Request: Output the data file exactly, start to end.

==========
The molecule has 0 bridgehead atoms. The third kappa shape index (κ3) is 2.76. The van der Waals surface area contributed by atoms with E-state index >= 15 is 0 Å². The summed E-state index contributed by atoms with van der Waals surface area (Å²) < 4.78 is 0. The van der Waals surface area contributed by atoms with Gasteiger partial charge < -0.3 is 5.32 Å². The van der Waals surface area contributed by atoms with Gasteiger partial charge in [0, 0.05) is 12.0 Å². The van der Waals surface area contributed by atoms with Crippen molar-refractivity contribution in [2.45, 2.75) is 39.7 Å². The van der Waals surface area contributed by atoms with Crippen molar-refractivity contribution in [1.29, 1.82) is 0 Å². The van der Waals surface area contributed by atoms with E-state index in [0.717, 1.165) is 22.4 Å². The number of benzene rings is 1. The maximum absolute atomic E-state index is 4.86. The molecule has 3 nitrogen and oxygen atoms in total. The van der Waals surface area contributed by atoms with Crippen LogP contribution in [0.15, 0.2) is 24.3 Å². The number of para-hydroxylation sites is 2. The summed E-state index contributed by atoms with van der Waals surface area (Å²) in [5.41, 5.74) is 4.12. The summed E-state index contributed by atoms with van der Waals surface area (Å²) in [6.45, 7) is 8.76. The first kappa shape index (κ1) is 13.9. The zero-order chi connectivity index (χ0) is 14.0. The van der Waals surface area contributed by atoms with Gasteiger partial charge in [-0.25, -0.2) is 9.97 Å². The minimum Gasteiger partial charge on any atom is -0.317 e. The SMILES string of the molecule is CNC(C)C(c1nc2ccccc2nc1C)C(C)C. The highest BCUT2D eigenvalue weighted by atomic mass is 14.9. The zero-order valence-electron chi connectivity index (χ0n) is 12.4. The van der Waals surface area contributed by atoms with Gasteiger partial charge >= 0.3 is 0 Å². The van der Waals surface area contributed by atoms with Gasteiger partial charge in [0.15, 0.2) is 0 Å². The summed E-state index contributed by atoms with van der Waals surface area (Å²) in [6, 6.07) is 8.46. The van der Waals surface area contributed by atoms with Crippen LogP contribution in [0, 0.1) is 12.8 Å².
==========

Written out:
The molecule has 0 bridgehead atoms. The third kappa shape index (κ3) is 2.76. The van der Waals surface area contributed by atoms with E-state index >= 15 is 0 Å². The summed E-state index contributed by atoms with van der Waals surface area (Å²) < 4.78 is 0. The van der Waals surface area contributed by atoms with Gasteiger partial charge < -0.3 is 5.32 Å². The van der Waals surface area contributed by atoms with Gasteiger partial charge in [0, 0.05) is 12.0 Å². The van der Waals surface area contributed by atoms with Crippen molar-refractivity contribution in [2.45, 2.75) is 39.7 Å². The van der Waals surface area contributed by atoms with Crippen molar-refractivity contribution in [1.29, 1.82) is 0 Å². The van der Waals surface area contributed by atoms with E-state index in [0.717, 1.165) is 22.4 Å². The number of benzene rings is 1. The maximum absolute atomic E-state index is 4.86. The molecule has 3 nitrogen and oxygen atoms in total. The van der Waals surface area contributed by atoms with Crippen LogP contribution in [0.15, 0.2) is 24.3 Å². The number of para-hydroxylation sites is 2. The summed E-state index contributed by atoms with van der Waals surface area (Å²) in [5.41, 5.74) is 4.12. The summed E-state index contributed by atoms with van der Waals surface area (Å²) in [6.45, 7) is 8.76. The first kappa shape index (κ1) is 13.9. The zero-order chi connectivity index (χ0) is 14.0. The van der Waals surface area contributed by atoms with Gasteiger partial charge in [-0.25, -0.2) is 9.97 Å². The minimum Gasteiger partial charge on any atom is -0.317 e. The SMILES string of the molecule is CNC(C)C(c1nc2ccccc2nc1C)C(C)C. The highest BCUT2D eigenvalue weighted by atomic mass is 14.9. The zero-order valence-electron chi connectivity index (χ0n) is 12.4. The van der Waals surface area contributed by atoms with Gasteiger partial charge >= 0.3 is 0 Å². The van der Waals surface area contributed by atoms with Gasteiger partial charge in [0.15, 0.2) is 0 Å². The summed E-state index contributed by atoms with van der Waals surface area (Å²) in [6, 6.07) is 8.46. The van der Waals surface area contributed by atoms with Crippen LogP contribution in [0, 0.1) is 12.8 Å².